Social Science Research in Diversity

The Role of Social Science Research in Diversity

“Strength lies in differences, not in similarities” (Stephen R. Covey)


The term diversity means different things to different people. At its core the term simply refers to differences. How do I see diversity? How can I see differences but avoid essentialism? How does one leverage polarities? What role does social science research have in understanding and speaking for underrepresented groups? My answers to these questions represent my vision of this horizon.

How do I see diversity?

The United States Department of the Interior says, “The term diversity is used broadly to refer to many demographic variables, including, but not limited to, race, religion, color, gender, national origin, disability, sexual orientation, age, education, geographic origin, and skill characteristics”. In any conversation about “diversity”, it is easy and maybe even fitting that the focus turns toward political positions and legal standings. These are important. Political dialogue/debate helps clarify what ought and ought not to be. Law declares what is and is not. However, I feel the social sciences go beyond what is true in political science. What do I mean?

As a social scientist, I see diversity not so much in terms of making space between two entities that are different. It is much more than simply accommodation. I see diversity as an opportunity to bring together what is different to create a whole that is greater than the sum of component parts. It is the basis for synergy. This vision requires: proximity to others, effective communication between sender and receiver, mutual respect, creativity, ethnorelativism, adaptation, and leverage toward a common good.

How can I see differences but avoid “essentialism”?

Occasionally one will hear a de-emphasis about differences. The underlying assumptions about this de-emphasis are often unstated. What a person may mean is that essentially there may not be differences between people. Human beings are similar the world over.

But there are differences relatively. In India people in a queue do stand very close together. I am unable to understand Mandarin even though I can speak Castellano from Argentina. Some cultures relate hierarchically while others are more egalitarian.

Just because I see differences in people does not mean I stereotype groups in an unsophisticated manner. I do not see all people as being the same. I do not suppose that most people from Argentina drink matte tea. I avoid essentialism.[1]

How does one leverage polarities?

Just because one sees and respects differences does not mean one has the capability of adapting to them. Going beyond the foundations of seeing and respecting differences, one must be able to leverage polarities.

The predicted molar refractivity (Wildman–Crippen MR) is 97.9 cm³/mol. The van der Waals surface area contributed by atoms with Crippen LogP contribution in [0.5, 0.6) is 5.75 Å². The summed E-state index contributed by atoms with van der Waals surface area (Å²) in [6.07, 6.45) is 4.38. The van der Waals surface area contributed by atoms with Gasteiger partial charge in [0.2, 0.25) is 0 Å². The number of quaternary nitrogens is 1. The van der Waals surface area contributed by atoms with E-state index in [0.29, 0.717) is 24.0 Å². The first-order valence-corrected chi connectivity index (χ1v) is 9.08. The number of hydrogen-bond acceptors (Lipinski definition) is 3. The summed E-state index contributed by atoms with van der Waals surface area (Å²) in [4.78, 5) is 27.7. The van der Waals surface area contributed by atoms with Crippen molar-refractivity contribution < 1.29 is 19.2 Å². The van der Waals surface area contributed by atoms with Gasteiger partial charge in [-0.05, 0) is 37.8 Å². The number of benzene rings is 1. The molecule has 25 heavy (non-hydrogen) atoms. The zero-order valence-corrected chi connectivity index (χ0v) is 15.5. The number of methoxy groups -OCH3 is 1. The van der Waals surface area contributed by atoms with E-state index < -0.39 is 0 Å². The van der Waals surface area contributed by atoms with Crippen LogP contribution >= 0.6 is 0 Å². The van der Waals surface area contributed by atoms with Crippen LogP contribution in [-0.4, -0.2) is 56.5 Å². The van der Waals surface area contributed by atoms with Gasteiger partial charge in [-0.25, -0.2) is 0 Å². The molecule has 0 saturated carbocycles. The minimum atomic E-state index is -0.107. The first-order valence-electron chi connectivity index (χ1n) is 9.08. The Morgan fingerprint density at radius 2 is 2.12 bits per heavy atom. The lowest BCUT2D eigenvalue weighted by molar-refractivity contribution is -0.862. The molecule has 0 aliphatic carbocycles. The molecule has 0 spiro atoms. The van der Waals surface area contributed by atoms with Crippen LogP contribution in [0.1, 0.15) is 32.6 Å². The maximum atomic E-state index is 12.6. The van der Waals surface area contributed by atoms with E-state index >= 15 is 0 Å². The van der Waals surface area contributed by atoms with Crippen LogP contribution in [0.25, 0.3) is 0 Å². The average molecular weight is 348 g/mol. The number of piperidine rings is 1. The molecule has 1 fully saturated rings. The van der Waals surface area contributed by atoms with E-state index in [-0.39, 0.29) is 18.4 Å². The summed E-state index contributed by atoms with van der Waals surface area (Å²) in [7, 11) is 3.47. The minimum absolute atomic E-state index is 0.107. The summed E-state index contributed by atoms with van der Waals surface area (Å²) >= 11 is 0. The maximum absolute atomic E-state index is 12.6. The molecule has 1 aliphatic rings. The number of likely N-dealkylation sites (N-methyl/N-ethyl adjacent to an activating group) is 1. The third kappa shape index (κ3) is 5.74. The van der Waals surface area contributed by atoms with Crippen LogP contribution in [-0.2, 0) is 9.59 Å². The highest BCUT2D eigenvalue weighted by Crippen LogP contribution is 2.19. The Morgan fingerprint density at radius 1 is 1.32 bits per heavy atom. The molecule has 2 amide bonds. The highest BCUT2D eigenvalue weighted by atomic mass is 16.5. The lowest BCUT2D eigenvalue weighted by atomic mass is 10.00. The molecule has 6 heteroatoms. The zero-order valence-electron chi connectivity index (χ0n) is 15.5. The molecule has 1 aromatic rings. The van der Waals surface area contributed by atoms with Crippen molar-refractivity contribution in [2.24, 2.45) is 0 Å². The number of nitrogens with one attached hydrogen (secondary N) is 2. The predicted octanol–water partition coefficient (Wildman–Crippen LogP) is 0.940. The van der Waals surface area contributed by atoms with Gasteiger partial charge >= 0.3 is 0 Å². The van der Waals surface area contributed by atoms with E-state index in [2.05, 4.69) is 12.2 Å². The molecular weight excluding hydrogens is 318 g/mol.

What “leveraging polarities” is not? It is not avoiding or accommodating differences. These are weak approaches to managing potential conflict. Equally detrimental is compromising, especially when and where the mindset is a zero-sum game. Such as, “This time I will give in but next time you must!” A reasonable strategy for children playing, but this is not suitable for a professional setting.

Peter Koestenbaum writes, “The central leadership attribute is the ability to manage polarity” (2003). The language formula is “both/and”. The assumption underneath leveraging polarities is not to resolve the essential or relative differences between poles but to take full advantage of all the positives of each and manage any negatives.

I see the characteristic of maturity underlying this capability.

What role does social science research have in understanding and speaking for underrepresented groups?

The social sciences provide a philosophical and methodological basis for: (a) understanding the “lived experiences” (Dilthey) of others and (b) collaborating together effectively. Empirical research in the field is able to validly and reliably inform the social scientist about observable behaviors, socio-cultural institutions, shared but tacitly assumed values, and core worldview assumptions.

My friends in Bangalore, India have told me they understand that most U.S. Americans eat pancakes for breakfast.[2] This may be an innocent and false assumption. However, other assumptions are not innocent. They can be damaging when our opinions are not grounded in observed data.

I see social science research as the way to know who people are and what they do. Such observations are diachronic, looking across time at history and gathering the master narratives that give meaning to the lives of people.

Research provides both ETIC and EMIC perspectives.[3] An outsider’s perspective at times can describe behavior and structure in comparison to universal norms. An insider’s perspective always tells the phenomenology, that is, what it is like to be and live as a unique person in a particular group of people.

The social scientist is able to provide a voice for others. Action research is not benign. It seeks to solve problems, develop plans, create processes, and empower people.


Differences are not problems but opportunities for something better. It is important that I see differences in a sophisticated manner. I do not deny that they exist. People are different culturally. Through authentic relationships and effective processes, one can truly leverage the positives of differences for increase. Social science research plays an integral role by providing a valid and reliable way of knowing and representing others.

[1]Essentialism is an assumption that any entity (a physical object, group of people, or observable behavior) has a set of requisite attributes essential to its form and function.

[2]Research shows that if we do eat breakfast at home, we most often drink coffee and eat cold cereal. Pancakes are not even in the top ten.

[3]ETIC – the outsider’s view; EMIC – an insider’s view

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